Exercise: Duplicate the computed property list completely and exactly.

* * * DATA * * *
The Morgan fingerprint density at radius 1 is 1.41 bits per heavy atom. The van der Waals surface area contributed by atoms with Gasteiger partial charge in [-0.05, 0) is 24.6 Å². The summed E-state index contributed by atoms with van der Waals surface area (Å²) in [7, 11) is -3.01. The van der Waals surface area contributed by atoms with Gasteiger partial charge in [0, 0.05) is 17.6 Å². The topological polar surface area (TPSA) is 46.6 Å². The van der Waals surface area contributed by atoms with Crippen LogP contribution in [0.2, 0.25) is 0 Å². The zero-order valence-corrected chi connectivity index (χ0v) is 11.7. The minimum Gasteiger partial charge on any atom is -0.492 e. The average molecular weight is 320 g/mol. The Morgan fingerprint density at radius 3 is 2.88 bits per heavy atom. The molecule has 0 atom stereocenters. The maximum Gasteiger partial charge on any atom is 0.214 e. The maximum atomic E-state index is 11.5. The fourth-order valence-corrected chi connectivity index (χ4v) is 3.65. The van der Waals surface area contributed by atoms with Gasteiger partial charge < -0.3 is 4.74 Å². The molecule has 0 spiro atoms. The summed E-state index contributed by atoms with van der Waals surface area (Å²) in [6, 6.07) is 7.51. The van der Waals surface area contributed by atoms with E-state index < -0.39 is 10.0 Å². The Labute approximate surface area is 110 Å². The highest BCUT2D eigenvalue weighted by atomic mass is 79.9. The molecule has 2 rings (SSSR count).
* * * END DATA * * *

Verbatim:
The Morgan fingerprint density at radius 1 is 1.41 bits per heavy atom. The van der Waals surface area contributed by atoms with Gasteiger partial charge in [-0.05, 0) is 24.6 Å². The summed E-state index contributed by atoms with van der Waals surface area (Å²) in [7, 11) is -3.01. The van der Waals surface area contributed by atoms with Gasteiger partial charge in [0, 0.05) is 17.6 Å². The topological polar surface area (TPSA) is 46.6 Å². The van der Waals surface area contributed by atoms with Crippen LogP contribution in [0.2, 0.25) is 0 Å². The zero-order valence-corrected chi connectivity index (χ0v) is 11.7. The minimum Gasteiger partial charge on any atom is -0.492 e. The average molecular weight is 320 g/mol. The Morgan fingerprint density at radius 3 is 2.88 bits per heavy atom. The molecule has 0 atom stereocenters. The maximum Gasteiger partial charge on any atom is 0.214 e. The maximum atomic E-state index is 11.5. The fourth-order valence-corrected chi connectivity index (χ4v) is 3.65. The van der Waals surface area contributed by atoms with Gasteiger partial charge < -0.3 is 4.74 Å². The molecule has 0 spiro atoms. The summed E-state index contributed by atoms with van der Waals surface area (Å²) in [6, 6.07) is 7.51. The van der Waals surface area contributed by atoms with E-state index < -0.39 is 10.0 Å². The Labute approximate surface area is 110 Å². The highest BCUT2D eigenvalue weighted by atomic mass is 79.9. The molecule has 2 rings (SSSR count).